The Secret To Long Life May Not Be In The Genes
ScienceDaily (May 6, 2008) — A research on the bone health of one of the oldest persons in the world, who recently died at the age of 114, reveals that there were no genetic modifications which could have contributed to this longevity. The research team, directed by Universitat Autònoma de Barcelona professor Adolfo Díez Pérez, pointed out a healthy lifestyle, a Mediterranean diet, a temperate climate and regular physical activity as the reasons for his excellent health.
The research team studied the bone mass and analysed the genetics of a man with enviable health who at the time of the study was 113 years old. The research was carried out with four other members of his family: a 101-year-old brother, two daughters aged 81 and 77, and a nephew aged 85, all of them born and still living in a small town of the island of Menorca. The research findings were recently published in the Journal of Gerontology and reported that the man's bones were in excellent conditions: his bone mass was normal, there were no anomalous curvatures and he had never sustained a fracture.
With regard to the genetical analyses, researchers were unsuccessful in finding any mutations in the KLOTHO gene, which is generally related to a good level of mineral density and therefore healthy bones. Neither did they find any mutations in the LRP5 gene, which is associated with longevity. None of the members of the family who participated in the study presented any mutations in this gene.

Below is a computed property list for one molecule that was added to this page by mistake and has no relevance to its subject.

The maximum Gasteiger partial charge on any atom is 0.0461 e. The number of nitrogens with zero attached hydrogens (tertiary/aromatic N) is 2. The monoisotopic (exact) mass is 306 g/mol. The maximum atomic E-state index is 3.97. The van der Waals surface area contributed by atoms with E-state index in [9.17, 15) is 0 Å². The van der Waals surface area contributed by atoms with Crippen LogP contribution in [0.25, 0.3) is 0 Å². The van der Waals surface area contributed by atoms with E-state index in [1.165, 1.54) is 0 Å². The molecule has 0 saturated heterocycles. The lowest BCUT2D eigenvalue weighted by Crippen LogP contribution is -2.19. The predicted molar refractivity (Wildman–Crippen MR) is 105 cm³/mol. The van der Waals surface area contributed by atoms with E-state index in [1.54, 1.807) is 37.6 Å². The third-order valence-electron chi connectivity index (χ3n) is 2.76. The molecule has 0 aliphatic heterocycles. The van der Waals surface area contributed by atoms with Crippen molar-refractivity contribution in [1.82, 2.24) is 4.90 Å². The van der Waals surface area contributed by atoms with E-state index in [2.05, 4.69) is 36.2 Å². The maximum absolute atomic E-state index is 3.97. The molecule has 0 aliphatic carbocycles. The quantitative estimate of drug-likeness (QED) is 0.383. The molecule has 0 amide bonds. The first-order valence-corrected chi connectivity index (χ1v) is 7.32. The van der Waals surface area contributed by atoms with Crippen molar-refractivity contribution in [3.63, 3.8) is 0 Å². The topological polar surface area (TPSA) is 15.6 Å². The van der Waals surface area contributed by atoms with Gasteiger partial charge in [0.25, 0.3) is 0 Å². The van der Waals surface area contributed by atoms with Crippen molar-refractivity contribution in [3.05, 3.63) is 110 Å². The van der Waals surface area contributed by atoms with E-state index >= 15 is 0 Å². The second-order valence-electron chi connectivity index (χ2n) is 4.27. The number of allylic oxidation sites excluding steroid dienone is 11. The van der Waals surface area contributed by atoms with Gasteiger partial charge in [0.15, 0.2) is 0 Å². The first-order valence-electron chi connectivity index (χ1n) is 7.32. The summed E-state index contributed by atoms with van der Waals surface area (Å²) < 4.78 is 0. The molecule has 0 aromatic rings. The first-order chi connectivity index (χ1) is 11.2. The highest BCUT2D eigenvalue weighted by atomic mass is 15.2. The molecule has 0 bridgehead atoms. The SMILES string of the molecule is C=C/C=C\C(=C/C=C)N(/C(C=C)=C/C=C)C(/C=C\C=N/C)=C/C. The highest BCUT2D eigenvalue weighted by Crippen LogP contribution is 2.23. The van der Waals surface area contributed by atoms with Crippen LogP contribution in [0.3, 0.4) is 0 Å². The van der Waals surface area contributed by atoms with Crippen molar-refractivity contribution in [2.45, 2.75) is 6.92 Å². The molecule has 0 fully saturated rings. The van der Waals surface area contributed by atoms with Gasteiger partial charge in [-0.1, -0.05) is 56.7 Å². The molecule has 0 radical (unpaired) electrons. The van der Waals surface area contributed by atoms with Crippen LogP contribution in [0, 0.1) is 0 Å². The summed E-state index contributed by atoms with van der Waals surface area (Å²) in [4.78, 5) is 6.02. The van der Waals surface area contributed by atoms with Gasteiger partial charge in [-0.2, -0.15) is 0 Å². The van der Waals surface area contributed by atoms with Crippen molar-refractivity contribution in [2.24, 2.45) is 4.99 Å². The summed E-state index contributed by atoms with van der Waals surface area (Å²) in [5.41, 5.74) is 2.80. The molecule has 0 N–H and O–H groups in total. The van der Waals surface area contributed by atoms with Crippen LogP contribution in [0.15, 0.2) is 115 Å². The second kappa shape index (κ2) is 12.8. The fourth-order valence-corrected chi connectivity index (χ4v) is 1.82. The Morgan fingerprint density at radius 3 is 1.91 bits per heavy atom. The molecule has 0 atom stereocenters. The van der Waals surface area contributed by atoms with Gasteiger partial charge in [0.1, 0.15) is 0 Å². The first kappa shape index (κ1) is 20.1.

The results of the research do not rule out the possibility that other genetic mutations could positively influence longevity. However, researchers do point out the fact that the excellent health of this family, and of the 113-year-old man in particular, is probably due to a Mediterranean diet, the temperate climate of the island, a lack of stress and regular physical activity. The article underlines the fact that until the age of 102, the man cycled every day and looked after the family orchard.
This research was directed by Universitat Autònoma de Barcelona professor Adolfo Díez Pérez, researcher at the Municipal Institute of Medical Research (IMIM) and doctor at Hospital del Mar in Barcelona, with the participation of IMIM researchers Leonardo Mellibovsky, Pau Lluch and Xavier Nogués, and researchers from the Department of Genetics at the University of Barcelona Mariona Bustamante, Susana Balcells and Daniel Grinberg.
Adapted from materials provided by Universitat Autonoma de Barcelona.
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